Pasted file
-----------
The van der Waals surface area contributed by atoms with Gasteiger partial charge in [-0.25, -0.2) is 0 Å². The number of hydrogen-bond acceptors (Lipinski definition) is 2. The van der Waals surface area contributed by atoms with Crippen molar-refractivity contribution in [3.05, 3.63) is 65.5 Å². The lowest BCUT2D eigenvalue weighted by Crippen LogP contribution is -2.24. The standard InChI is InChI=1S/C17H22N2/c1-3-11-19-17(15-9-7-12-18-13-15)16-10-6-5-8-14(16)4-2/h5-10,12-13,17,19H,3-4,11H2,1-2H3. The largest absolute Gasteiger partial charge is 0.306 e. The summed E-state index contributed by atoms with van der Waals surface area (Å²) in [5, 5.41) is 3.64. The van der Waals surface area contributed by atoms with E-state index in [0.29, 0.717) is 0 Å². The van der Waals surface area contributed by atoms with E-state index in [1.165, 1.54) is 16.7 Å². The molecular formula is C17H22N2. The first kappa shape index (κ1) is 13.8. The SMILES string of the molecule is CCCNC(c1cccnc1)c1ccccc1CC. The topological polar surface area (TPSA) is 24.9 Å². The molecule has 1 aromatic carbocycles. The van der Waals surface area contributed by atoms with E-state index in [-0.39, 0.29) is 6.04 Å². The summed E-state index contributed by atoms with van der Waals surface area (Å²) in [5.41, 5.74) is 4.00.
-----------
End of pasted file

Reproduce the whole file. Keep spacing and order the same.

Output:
The van der Waals surface area contributed by atoms with Gasteiger partial charge in [-0.25, -0.2) is 0 Å². The number of hydrogen-bond acceptors (Lipinski definition) is 2. The van der Waals surface area contributed by atoms with Crippen molar-refractivity contribution in [3.05, 3.63) is 65.5 Å². The lowest BCUT2D eigenvalue weighted by Crippen LogP contribution is -2.24. The standard InChI is InChI=1S/C17H22N2/c1-3-11-19-17(15-9-7-12-18-13-15)16-10-6-5-8-14(16)4-2/h5-10,12-13,17,19H,3-4,11H2,1-2H3. The largest absolute Gasteiger partial charge is 0.306 e. The summed E-state index contributed by atoms with van der Waals surface area (Å²) in [5, 5.41) is 3.64. The van der Waals surface area contributed by atoms with E-state index in [0.29, 0.717) is 0 Å². The van der Waals surface area contributed by atoms with E-state index in [1.165, 1.54) is 16.7 Å². The molecular formula is C17H22N2. The first kappa shape index (κ1) is 13.8. The SMILES string of the molecule is CCCNC(c1cccnc1)c1ccccc1CC. The topological polar surface area (TPSA) is 24.9 Å². The molecule has 1 aromatic carbocycles. The van der Waals surface area contributed by atoms with E-state index in [-0.39, 0.29) is 6.04 Å². The summed E-state index contributed by atoms with van der Waals surface area (Å²) in [5.41, 5.74) is 4.00.